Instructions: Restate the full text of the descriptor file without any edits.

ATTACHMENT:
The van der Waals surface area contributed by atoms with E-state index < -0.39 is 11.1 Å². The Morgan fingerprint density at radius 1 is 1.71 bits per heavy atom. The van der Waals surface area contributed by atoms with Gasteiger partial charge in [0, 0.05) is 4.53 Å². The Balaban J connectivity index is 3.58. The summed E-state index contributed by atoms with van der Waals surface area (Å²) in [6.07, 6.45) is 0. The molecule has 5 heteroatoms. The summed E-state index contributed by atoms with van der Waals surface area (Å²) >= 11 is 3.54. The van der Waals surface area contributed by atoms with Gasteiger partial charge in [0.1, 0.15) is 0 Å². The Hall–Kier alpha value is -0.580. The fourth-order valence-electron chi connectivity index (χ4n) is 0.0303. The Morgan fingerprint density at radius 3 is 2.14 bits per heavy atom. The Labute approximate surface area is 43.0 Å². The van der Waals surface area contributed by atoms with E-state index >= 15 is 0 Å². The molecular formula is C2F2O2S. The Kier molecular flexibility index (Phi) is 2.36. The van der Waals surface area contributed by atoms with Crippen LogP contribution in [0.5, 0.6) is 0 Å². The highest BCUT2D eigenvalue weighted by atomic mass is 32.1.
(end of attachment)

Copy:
The van der Waals surface area contributed by atoms with E-state index < -0.39 is 11.1 Å². The Morgan fingerprint density at radius 1 is 1.71 bits per heavy atom. The van der Waals surface area contributed by atoms with Gasteiger partial charge in [0, 0.05) is 4.53 Å². The Balaban J connectivity index is 3.58. The summed E-state index contributed by atoms with van der Waals surface area (Å²) in [6.07, 6.45) is 0. The molecule has 5 heteroatoms. The summed E-state index contributed by atoms with van der Waals surface area (Å²) >= 11 is 3.54. The van der Waals surface area contributed by atoms with Gasteiger partial charge in [0.1, 0.15) is 0 Å². The Hall–Kier alpha value is -0.580. The fourth-order valence-electron chi connectivity index (χ4n) is 0.0303. The Morgan fingerprint density at radius 3 is 2.14 bits per heavy atom. The Labute approximate surface area is 43.0 Å². The van der Waals surface area contributed by atoms with E-state index >= 15 is 0 Å². The molecular formula is C2F2O2S. The Kier molecular flexibility index (Phi) is 2.36. The van der Waals surface area contributed by atoms with Crippen LogP contribution in [0.5, 0.6) is 0 Å². The highest BCUT2D eigenvalue weighted by atomic mass is 32.1.